(Anonymous)
May. 15th, 2009 12:51 pm (UTC)
Refusing insurance ...
It used to be (or at least this is my understanding) that all deaf people in the US were automatically refused medical insurance. Deaf people ended up banding together to form their own medical insurance company to insure themselves and did this for I'm not sure how many years until policies changed. I've now been insured since birth, as a deaf person (though under continuous coverage so the "pre-existing condition" thing never kicked in). However, insurances tend to be very hit and miss in whether they cover certain things like hearing aids: many don't for some reason. Sometimes even companies that will support cochlear implant surgery still won't support hearing aids.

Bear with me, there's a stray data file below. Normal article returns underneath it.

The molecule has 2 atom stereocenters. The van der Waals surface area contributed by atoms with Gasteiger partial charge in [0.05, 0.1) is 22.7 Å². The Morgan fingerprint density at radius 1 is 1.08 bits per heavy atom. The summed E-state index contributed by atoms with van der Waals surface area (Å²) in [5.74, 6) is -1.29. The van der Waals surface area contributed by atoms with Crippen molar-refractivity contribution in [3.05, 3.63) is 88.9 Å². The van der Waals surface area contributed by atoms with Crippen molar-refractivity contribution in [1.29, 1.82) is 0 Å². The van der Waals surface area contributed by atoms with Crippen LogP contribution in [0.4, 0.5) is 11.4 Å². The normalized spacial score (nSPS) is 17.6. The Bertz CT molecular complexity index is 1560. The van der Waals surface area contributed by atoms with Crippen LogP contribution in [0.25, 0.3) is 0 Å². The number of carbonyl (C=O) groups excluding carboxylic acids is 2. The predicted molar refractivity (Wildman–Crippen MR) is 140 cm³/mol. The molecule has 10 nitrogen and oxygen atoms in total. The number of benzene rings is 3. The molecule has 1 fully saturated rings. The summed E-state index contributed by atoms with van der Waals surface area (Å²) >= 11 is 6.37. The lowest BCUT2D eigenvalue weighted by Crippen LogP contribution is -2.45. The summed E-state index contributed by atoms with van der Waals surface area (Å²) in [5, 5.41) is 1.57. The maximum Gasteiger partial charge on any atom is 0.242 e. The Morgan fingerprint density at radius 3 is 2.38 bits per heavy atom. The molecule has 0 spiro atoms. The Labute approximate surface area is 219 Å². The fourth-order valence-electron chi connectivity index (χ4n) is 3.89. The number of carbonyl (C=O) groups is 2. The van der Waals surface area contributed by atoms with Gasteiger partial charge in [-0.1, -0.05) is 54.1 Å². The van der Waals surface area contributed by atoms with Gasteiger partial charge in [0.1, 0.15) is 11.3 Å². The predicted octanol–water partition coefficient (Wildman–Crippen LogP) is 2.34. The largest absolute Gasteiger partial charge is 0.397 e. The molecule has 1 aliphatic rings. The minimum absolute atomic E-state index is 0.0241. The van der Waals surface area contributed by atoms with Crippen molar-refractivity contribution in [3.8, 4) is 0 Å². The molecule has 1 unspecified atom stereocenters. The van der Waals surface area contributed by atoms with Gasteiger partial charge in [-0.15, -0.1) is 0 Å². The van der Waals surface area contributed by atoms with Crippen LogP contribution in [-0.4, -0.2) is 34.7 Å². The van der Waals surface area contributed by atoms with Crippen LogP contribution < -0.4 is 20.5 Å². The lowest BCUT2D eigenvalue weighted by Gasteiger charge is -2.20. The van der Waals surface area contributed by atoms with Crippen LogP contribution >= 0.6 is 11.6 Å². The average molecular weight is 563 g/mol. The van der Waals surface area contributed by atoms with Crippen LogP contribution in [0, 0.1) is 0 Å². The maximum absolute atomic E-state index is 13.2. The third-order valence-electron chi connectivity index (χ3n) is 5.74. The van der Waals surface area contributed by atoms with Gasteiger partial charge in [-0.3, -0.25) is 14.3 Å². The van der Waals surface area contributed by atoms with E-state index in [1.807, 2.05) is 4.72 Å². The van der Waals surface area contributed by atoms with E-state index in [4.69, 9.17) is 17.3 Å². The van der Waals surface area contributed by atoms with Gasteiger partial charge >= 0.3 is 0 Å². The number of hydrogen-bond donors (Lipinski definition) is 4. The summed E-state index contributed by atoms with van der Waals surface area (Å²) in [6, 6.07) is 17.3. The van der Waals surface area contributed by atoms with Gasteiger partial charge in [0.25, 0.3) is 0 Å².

It sucks that insurance companies discriminate so arbitruarily based on disability. I *could* say, "People with cp should get together and fight back the way the deaf community did..." and that might help people with cp, but then other people with other types of disabilities would probably still be left behind. We need something more systematic, though I'm not clever enough to know what, exactly. Other than fighting discrimination in general (for example using the Convention on the Rights of Persons with Disabilities as a legal tool -- http://www.un.org/disabilities ) but there also needs to be something more targeted.

Andrea S.
http://wecando.wordpress.com
( 10 comments — Leave a comment )